Perth Greenery is Going Backwards According to City of Stirling Council

A few years ago News Corp published an article about the future of Perth being Green.  



An extract from this story is below

THE future of central Perth is green according to a bold plan to transform the CBD into a "world-class capital city'' released by authorities today.

The WA Planning Commission's Capital City Planning Framework highlights three key precincts, each containing major landmarks that characterise the capital: Parliament Hill and Kings Park; the Swan River foreshore; and Forrest Place.

The framework document says the setting for central Perth is to be "reconceived as a world class, multifunctional green network, shaped by the City's sense of place, providing benefits to people and wildlife and showcasing our unique city-scapes and biodiversity''.
It continues:

"The natural setting in which urban metropolitan Perth and central Perth sit is an essential element to the identity, liveability and ecology of the city.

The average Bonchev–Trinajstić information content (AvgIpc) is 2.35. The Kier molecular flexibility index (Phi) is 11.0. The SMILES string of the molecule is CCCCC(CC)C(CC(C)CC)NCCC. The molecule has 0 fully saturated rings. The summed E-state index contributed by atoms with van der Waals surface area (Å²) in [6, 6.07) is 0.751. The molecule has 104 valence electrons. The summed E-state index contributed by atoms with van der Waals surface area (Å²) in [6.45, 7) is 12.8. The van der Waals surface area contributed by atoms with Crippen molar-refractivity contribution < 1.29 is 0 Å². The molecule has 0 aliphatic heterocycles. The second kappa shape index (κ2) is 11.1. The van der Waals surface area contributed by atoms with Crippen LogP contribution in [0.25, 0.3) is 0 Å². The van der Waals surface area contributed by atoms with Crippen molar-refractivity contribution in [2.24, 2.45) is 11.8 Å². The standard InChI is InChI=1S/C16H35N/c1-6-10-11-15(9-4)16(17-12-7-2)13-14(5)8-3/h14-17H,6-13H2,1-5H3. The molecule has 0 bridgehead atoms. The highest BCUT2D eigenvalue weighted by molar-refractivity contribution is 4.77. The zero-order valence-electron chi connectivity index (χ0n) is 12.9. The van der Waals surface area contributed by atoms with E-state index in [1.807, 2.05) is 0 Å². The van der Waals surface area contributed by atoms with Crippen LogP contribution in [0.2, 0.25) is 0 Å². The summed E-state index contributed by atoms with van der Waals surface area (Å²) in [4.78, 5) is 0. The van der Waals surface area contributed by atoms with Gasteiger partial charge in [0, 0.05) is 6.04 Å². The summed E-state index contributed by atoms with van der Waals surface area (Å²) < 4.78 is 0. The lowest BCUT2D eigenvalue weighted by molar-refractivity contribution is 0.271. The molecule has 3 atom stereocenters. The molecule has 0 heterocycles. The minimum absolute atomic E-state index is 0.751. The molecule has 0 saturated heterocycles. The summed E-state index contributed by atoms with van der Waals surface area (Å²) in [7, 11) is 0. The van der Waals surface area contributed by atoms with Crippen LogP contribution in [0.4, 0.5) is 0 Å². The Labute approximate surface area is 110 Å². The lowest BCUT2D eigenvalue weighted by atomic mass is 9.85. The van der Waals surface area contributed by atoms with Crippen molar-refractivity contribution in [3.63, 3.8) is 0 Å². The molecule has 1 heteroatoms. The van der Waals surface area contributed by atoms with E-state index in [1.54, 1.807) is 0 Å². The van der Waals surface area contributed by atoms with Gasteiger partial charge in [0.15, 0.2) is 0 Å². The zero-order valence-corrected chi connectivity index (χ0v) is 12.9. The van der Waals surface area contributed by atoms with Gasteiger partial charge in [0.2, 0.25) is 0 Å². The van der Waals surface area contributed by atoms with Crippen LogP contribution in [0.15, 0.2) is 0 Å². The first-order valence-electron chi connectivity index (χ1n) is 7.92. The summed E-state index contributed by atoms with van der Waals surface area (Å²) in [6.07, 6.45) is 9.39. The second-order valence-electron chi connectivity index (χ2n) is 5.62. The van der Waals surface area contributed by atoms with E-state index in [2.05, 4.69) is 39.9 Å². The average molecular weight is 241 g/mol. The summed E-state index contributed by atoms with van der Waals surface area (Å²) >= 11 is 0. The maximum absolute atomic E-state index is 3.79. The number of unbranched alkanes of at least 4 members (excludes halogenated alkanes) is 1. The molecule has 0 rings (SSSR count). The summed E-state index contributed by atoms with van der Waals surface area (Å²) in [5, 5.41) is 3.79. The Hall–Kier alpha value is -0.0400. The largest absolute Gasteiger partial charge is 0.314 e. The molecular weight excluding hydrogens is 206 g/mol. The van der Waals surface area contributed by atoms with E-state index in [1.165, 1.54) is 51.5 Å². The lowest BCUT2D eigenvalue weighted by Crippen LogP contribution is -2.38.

Stirling Council Tree Failure (March 2016 Community News)

However in a recent Community News Paper Front Page Article, Stirling Council in Perth's North admitted that people, especially developers are cutting down the green infrastructure faster than it can be planted and grow.

They had targets of 18% Green Coverage but will be unable to hit these targets at current rates.

Stirling Council will just not be able to afford to plant the 10,000 plus trees each year to keep up with amount of Green Infrastucture being destroyed.

Hopefully the council will realise the Green Infrastructure is more important to preserve and enhance than at any other time in history.  Community education, a full tree audit and catalogue of the City's trees, tree destuction penalties and sanctions for tree destruction of established trees without timely and adequate green infrastructure replacement are part of the solution.

Simply cutting down trees to avoid sweeping up leaves or enhance your solar panel output are not good for the long term benefits provided by tree laden suburbs that promote biodiversity, cooler environments and increased rainfall.

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